Residents petition for safer road

Emily Andrews

The Middlebury Road bridge reopened last December after years of waiting and the effects are causing some concern in the neighborhood.

Speeding on Middlebury Road and failure to stop at stop signs have been upsetting residents.

“Since they opened the bridge up, it’s become dangerous,” Middlebury Road resident Vito Matarrese said. “Traffic goes pretty fast.”

Kent Police Lt. Jayme Cole said he thinks people speed because they think they can get away with it.

“People speed because they think they can,” Cole said. “There’s not a lot of traffic, so people feel inclined to do it.”

Ward 2 Council Member Carrie Gavriloff said she knows residents are concerned and has had meetings with residents of the area about the issue.

“I hear quite often from residents who see people speeding and blowing through the stop signs,” Gavriloff said. “Near misses don’t get reported, and there are a lot of kids in the neighborhood.”

Kent Police Officer Eric Dreger said he covers the area and the police department gets complaints about the road.

“We cover all the roads during our shift,” Dreger said. “We treat it like other areas but give it a little special attention. But we’re not always there. We use the rate of accidents to go and patrol. Everyone in town is concerned with people speeding on their road. We mainly concentrate on where accidents are likely to happen, such as Main Street or State Rt. 261.”

Ronnie Jones, who lives on Middlebury Road, said he was hit by a car’s mirror while jogging.

“I got hit on the road,” Jones said. “I was jogging against the traffic and the cars went around. But one car didn’t, and its side mirror hit my hand.”

Two sets of stop signs were placed at different points on Middlebury Road, and residents said they haven’t helped much.

“People forget about the stop signs because they haven’t been there that long,” said. Middlebury Road resident Lucille Crul. “There has been pretty heavy traffic since the bridge opened up.”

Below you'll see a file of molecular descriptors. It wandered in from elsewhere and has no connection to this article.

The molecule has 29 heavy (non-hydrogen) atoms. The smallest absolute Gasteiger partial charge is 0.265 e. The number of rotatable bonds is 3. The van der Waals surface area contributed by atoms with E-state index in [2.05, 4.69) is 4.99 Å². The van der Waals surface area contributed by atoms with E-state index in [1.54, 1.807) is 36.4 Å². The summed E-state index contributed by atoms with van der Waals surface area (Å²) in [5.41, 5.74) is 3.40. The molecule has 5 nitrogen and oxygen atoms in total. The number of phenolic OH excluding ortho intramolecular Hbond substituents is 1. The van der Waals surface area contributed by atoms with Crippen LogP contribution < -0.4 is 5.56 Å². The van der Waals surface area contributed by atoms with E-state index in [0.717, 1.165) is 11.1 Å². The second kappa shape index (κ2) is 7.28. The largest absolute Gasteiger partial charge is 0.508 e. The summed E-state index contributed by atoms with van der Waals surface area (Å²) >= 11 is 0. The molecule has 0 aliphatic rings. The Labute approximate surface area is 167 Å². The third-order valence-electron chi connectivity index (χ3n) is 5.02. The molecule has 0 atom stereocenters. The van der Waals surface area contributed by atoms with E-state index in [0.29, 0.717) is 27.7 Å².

The Kent Traffic Calming Committee is dealing with the speeding issue on Middlebury Road. Development Engineer Jennifer Barone said when the committee gets complaints from residents, it has a public meeting where it gives the residents an idea of what it can do to help. Now, residents of Middlebury Road are attempting to get a petition with 60 percent of the area’s population that will say that the road is a problem. After the petition is completed, the Traffic Calming Committee can do a study of the area to see if the city will let it take some measures such as speed bumps, speed cushions or narrowing the road to reduce speeding.

“We try to let the neighborhood decide the measures it would like to take,” Barone said. “We don’t want to spend the money to put speed bumps down and have the neighborhood start complaining about the noise cars make when they go over it and have to remove them.”

Kent City Council just approved property to be converted to city right of way near Middlebury Road Bridge that will let the city straighten the approaches to the bridge to hopefully improve traffic safety.

The next Ward 2 meeting is Sept. 25 at the Shelter House on Middlebury Road.

Click here for a map of Middlebury Road and its stop signs.

Contact news correspondent Emily Andrews at [email protected].